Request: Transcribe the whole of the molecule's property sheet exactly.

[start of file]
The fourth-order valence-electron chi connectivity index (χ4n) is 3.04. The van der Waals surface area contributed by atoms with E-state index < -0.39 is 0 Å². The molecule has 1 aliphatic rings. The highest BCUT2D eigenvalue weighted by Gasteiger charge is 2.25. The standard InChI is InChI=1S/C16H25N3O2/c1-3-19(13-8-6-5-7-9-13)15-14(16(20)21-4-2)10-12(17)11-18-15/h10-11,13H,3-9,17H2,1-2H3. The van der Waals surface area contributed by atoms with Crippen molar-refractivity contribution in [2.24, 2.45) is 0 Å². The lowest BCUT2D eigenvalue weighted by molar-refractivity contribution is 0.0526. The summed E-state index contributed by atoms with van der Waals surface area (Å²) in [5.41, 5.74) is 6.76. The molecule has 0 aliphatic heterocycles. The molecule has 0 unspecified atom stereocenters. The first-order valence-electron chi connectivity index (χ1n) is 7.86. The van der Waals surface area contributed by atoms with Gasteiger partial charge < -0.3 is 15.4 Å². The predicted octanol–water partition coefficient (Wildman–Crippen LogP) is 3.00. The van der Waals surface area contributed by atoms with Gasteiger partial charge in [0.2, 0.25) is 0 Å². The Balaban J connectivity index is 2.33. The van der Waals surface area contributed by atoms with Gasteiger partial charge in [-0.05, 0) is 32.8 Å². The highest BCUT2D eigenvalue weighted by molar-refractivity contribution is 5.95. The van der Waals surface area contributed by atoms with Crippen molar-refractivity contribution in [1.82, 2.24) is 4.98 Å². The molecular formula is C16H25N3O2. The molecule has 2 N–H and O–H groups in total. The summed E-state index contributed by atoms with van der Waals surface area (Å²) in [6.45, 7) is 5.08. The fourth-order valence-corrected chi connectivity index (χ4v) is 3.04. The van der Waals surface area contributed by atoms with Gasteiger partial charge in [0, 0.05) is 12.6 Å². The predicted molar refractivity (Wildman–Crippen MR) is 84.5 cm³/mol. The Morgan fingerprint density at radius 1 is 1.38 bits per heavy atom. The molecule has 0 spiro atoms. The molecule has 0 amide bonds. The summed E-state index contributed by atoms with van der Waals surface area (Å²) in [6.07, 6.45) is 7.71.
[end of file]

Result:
The fourth-order valence-electron chi connectivity index (χ4n) is 3.04. The van der Waals surface area contributed by atoms with E-state index < -0.39 is 0 Å². The molecule has 1 aliphatic rings. The highest BCUT2D eigenvalue weighted by Gasteiger charge is 2.25. The standard InChI is InChI=1S/C16H25N3O2/c1-3-19(13-8-6-5-7-9-13)15-14(16(20)21-4-2)10-12(17)11-18-15/h10-11,13H,3-9,17H2,1-2H3. The van der Waals surface area contributed by atoms with Crippen molar-refractivity contribution in [2.24, 2.45) is 0 Å². The lowest BCUT2D eigenvalue weighted by molar-refractivity contribution is 0.0526. The summed E-state index contributed by atoms with van der Waals surface area (Å²) in [5.41, 5.74) is 6.76. The molecule has 0 aliphatic heterocycles. The molecule has 0 unspecified atom stereocenters. The first-order valence-electron chi connectivity index (χ1n) is 7.86. The van der Waals surface area contributed by atoms with Gasteiger partial charge < -0.3 is 15.4 Å². The predicted octanol–water partition coefficient (Wildman–Crippen LogP) is 3.00. The van der Waals surface area contributed by atoms with Gasteiger partial charge in [0.2, 0.25) is 0 Å². The Balaban J connectivity index is 2.33. The van der Waals surface area contributed by atoms with Gasteiger partial charge in [-0.05, 0) is 32.8 Å². The highest BCUT2D eigenvalue weighted by molar-refractivity contribution is 5.95. The van der Waals surface area contributed by atoms with Crippen molar-refractivity contribution in [1.82, 2.24) is 4.98 Å². The molecular formula is C16H25N3O2. The molecule has 2 N–H and O–H groups in total. The summed E-state index contributed by atoms with van der Waals surface area (Å²) in [6.45, 7) is 5.08. The fourth-order valence-corrected chi connectivity index (χ4v) is 3.04. The van der Waals surface area contributed by atoms with Gasteiger partial charge in [0, 0.05) is 12.6 Å². The predicted molar refractivity (Wildman–Crippen MR) is 84.5 cm³/mol. The Morgan fingerprint density at radius 1 is 1.38 bits per heavy atom. The molecule has 0 spiro atoms. The molecule has 0 amide bonds. The summed E-state index contributed by atoms with van der Waals surface area (Å²) in [6.07, 6.45) is 7.71.